In January 2004, Major League Baseball announced a new drug policy which originally included random, offseason testing and 10-day suspensions for first-time offenders, 30-days for second-time offenders, 60-days for third-time offenders, and one year for fourth-time offenders, all without pay, in an effort to curtail performance-enhancing drug use (PED) in professional baseball. This policy strengthened baseball's pre-existing ban on controlled substances , including steroids, which has been in effect since 1991.  The policy was to be reviewed in 2008, but under pressure from the . Congress , on November 15, 2005, players and owners agreed to tougher penalties; a 50-game suspension for a first offense, a 100-game suspension for a second, and a lifetime ban for a third.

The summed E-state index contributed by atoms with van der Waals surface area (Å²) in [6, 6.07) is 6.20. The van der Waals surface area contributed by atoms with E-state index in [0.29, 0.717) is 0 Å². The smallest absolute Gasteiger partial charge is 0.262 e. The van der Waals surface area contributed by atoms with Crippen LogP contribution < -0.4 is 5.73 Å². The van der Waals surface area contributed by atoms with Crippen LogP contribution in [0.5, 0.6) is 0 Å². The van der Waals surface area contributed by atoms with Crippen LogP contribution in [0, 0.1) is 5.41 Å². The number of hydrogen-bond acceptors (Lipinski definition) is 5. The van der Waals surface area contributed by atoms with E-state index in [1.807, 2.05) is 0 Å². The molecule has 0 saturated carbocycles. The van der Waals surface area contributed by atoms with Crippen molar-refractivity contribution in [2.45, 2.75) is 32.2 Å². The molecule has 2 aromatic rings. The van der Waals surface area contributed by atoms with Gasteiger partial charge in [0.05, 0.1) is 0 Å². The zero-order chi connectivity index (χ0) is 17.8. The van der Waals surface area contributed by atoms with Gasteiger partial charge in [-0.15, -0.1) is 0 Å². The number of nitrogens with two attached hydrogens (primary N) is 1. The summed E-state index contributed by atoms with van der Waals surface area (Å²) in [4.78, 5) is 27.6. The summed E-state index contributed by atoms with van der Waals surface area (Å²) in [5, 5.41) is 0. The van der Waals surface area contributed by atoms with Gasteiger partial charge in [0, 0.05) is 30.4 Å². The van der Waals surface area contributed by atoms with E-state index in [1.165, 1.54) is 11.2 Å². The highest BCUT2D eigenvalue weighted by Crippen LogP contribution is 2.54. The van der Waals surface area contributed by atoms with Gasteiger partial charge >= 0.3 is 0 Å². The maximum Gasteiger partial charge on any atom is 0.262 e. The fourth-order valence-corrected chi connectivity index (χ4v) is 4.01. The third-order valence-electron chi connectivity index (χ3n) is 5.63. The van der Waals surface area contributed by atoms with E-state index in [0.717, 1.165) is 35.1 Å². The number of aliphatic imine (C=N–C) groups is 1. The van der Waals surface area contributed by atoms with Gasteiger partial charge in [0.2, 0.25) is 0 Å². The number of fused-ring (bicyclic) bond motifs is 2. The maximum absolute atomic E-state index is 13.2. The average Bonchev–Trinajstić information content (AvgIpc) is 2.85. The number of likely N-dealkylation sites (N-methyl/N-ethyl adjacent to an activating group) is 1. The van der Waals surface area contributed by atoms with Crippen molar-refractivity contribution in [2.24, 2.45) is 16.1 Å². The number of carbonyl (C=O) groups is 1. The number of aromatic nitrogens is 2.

I don’t know about the legality of all the stuff he used, but according to Jane Leavy a number of his treatments are so dangerous they are off the market. She describes one, Butazolidin, as “an anti-inflammatory drug prescribed for broken down thoroughbreds, so poisonous to living things that it was taken off the market in the mid-1970s. It had only one major side effect. It killed a few people”. She describes another, Capsolin, as having an active ingredient, “capsaicin, (that) works by depleting substance P, the brain’s pain messenger. It is the medical equivalent of hitting your head against a brick wall.” She goes on to describe its “atomic balm” effect, noting an instance when Lou Johnson wore an insufficiently washed Koufax sweatshirt and began to sweat, then had his skin blister and finally threw up. It too is off the market.